Petitioner thereafter filed his § 2241 federal habeas petition with this Court. He claims that he is entitled to habeas relief because he is actually innocent of the five-point sentencing enhancement for aggravated assault based upon Fields. He also asserts that his remedy under § 2255 is inadequate or ineffective because Fields does not fall within an enumerated exception to the one-year period for filing such a motion and that he is actually innocent of the enhanced sentence.

         III. Discussion

         Petitioner brings this action as a habeas petition under 28 U.S.C. § 2241. His habeas claim, however, concerns the validity of his federal sentence. A motion to vacate sentence under 28 U.S.C. § 2255 filed with the trial court is the proper avenue for relief on a federal prisoner's claims that his conviction and/or sentence were imposed in violation of the federal constitution or federal law. Capaldi v. Pontesso, 135 F.3d 1122, 1123 (6th Cir. 1998); see also McCully v. United States, 60 F. App'x 587, 588 (6th Cir. 2003) (citing United States v. Peterman, 249 F.3d 458, 461 (6th Cir. 2001)). A federal prisoner may bring a claim challenging his conviction or the imposition of sentence under § 2241 only if it appears that the remedy afforded under § 2255 is inadequate or ineffective to test the legality of his detention. Charles v. Chandler, 180 F.3d 753, 756 (6th Cir. 1999); see also Wooton v. Cauley, 677 F.3d 303, 307 (6th Cir. 2012). Habeas corpus is not an additional, alternative, or supplemental remedy to the motion to vacate, set aside, or correct the sentence. Charles, 180 F.3d at 758.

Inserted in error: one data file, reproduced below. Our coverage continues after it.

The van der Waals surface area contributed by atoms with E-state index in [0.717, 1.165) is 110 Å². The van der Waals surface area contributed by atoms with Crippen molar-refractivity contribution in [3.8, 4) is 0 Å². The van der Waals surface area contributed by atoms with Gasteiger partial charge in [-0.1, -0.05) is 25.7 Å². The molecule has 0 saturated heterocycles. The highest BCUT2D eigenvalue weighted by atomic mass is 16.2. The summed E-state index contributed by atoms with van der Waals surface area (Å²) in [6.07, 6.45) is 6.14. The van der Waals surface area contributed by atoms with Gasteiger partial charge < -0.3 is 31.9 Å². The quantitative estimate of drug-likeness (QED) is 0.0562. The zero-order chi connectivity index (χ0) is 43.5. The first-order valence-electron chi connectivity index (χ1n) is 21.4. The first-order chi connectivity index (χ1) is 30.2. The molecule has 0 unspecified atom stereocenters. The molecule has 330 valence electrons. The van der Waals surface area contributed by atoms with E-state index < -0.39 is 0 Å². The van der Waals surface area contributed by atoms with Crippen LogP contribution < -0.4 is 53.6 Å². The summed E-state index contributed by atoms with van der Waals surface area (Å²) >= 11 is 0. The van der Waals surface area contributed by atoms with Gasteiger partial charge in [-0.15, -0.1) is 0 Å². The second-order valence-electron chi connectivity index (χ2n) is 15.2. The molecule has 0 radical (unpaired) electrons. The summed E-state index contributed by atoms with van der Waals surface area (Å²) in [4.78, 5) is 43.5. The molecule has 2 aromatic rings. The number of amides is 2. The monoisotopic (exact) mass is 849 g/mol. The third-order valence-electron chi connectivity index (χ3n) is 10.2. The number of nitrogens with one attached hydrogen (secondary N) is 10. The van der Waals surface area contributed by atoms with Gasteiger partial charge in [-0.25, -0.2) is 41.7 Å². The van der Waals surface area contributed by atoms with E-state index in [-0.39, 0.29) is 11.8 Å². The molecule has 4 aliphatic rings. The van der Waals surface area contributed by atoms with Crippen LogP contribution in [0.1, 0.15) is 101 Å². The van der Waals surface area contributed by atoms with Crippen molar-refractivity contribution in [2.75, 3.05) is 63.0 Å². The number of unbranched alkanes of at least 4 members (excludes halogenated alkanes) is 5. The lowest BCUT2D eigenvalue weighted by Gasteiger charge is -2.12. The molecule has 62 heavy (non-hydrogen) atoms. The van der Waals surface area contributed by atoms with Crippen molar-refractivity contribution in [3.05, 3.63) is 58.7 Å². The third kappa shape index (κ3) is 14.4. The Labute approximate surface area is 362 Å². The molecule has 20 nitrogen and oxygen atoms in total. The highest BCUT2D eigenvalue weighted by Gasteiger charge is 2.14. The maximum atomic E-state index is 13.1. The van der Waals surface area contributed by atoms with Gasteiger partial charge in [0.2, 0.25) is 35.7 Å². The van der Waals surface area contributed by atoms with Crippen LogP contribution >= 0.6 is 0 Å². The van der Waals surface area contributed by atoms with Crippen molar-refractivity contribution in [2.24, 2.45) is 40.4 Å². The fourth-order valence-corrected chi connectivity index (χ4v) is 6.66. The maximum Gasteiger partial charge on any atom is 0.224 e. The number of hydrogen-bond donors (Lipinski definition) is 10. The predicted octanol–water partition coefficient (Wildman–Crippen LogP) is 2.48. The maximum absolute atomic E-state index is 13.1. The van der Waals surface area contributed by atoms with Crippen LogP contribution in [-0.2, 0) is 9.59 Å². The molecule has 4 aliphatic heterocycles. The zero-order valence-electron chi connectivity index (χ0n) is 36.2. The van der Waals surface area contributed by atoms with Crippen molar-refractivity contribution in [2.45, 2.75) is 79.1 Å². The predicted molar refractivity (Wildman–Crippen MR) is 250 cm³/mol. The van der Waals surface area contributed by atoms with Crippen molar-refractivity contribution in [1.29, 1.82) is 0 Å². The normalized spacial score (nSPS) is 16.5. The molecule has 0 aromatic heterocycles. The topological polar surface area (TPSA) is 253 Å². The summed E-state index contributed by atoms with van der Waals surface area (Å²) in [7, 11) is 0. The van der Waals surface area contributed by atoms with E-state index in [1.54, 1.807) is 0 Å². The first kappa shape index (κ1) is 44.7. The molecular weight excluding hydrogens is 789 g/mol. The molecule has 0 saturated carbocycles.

Petitioner asserts that he should be allowed to proceed under § 2241 due to timeliness concerns with filing a motion to vacate sentence under § 2255. The burden of showing that the remedy afforded under § 2255 is inadequate or ineffective rests with the petitioner, and the mere fact that a prior motion to vacate sentence may have proven unsuccessful does not generally meet that burden. In Re Gregory, 181 F.3d 713, 714 (6th Cir. 1999). The remedy afforded under § 2255 is not considered inadequate or ineffective simply because § 2255 relief may be or has already been denied, because the petitioner is time-barred or otherwise procedurally barred from pursuing relief under § 2255, or because the petitioner has been denied permission to file a second or successive motion to vacate sentence. Charles, 180 F.3d at 756. Moreover, § 2255 allows a criminal defendant to seek relief based upon a change in the law and to bring a second or successive motion under limited circumstances.

         The possibility that Petitioner may not be able to satisfy the procedural requirements under § 2255 does not mean that he should be allowed to proceed under § 2241. See Peterman, 249 F.3d at 461 (“The circumstances in which § 2255 is inadequate and ineffective are narrow, for to construe § 2241 relief much more liberally than § 2255 relief would defeat the purpose of the restrictions Congress placed on the filing of successive petitions for collateral relief.”). The remedy afforded under § 2241 is not an additional, alternative, or supplemental remedy to that allowed by § 2255. Charles, 180 F.3d at 758.

         Petitioner also asserts that he should be allowed to proceed under § 2241 via the “savings clause” of § 2255 because he is actually innocent of his sentencing enhancement based upon Fields. Petitioner, however, makes no such showing. In fact, the federal sentencing court has explicitly found that his sentence was not enhanced based upon his prior conviction. The court has explained:

The prior conviction was not, in fact, used to enhance his sentence under any statute or the Sentencing Guidelines. His criminal history score was zero, establishing a criminal history category of I. The use of U.S.S.G. ยง 2A2.2 for the base offense ...